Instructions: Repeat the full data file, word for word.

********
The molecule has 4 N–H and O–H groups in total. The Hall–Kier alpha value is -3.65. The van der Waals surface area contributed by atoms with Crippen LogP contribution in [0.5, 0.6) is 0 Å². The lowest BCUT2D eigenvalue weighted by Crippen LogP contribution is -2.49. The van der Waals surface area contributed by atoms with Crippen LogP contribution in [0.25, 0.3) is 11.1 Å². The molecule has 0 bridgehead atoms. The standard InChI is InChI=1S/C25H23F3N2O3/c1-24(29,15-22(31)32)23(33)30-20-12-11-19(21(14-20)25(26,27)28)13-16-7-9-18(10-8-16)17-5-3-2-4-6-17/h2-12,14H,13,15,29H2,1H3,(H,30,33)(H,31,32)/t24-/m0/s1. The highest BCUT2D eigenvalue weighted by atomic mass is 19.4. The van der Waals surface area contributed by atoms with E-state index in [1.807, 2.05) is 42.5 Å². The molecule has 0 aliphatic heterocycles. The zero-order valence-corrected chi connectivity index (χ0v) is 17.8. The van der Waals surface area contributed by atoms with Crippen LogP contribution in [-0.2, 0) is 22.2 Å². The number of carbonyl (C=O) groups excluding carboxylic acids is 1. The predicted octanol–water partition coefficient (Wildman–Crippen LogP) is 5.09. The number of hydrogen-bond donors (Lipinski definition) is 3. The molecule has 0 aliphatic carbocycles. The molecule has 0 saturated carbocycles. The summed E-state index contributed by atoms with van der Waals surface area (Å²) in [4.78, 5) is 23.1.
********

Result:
The molecule has 4 N–H and O–H groups in total. The Hall–Kier alpha value is -3.65. The van der Waals surface area contributed by atoms with Crippen LogP contribution in [0.5, 0.6) is 0 Å². The lowest BCUT2D eigenvalue weighted by Crippen LogP contribution is -2.49. The van der Waals surface area contributed by atoms with Crippen LogP contribution in [0.25, 0.3) is 11.1 Å². The molecule has 0 bridgehead atoms. The standard InChI is InChI=1S/C25H23F3N2O3/c1-24(29,15-22(31)32)23(33)30-20-12-11-19(21(14-20)25(26,27)28)13-16-7-9-18(10-8-16)17-5-3-2-4-6-17/h2-12,14H,13,15,29H2,1H3,(H,30,33)(H,31,32)/t24-/m0/s1. The highest BCUT2D eigenvalue weighted by atomic mass is 19.4. The van der Waals surface area contributed by atoms with E-state index in [1.807, 2.05) is 42.5 Å². The molecule has 0 aliphatic heterocycles. The zero-order valence-corrected chi connectivity index (χ0v) is 17.8. The van der Waals surface area contributed by atoms with Crippen LogP contribution in [-0.2, 0) is 22.2 Å². The number of carbonyl (C=O) groups excluding carboxylic acids is 1. The predicted octanol–water partition coefficient (Wildman–Crippen LogP) is 5.09. The number of hydrogen-bond donors (Lipinski definition) is 3. The molecule has 0 aliphatic carbocycles. The molecule has 0 saturated carbocycles. The summed E-state index contributed by atoms with van der Waals surface area (Å²) in [4.78, 5) is 23.1.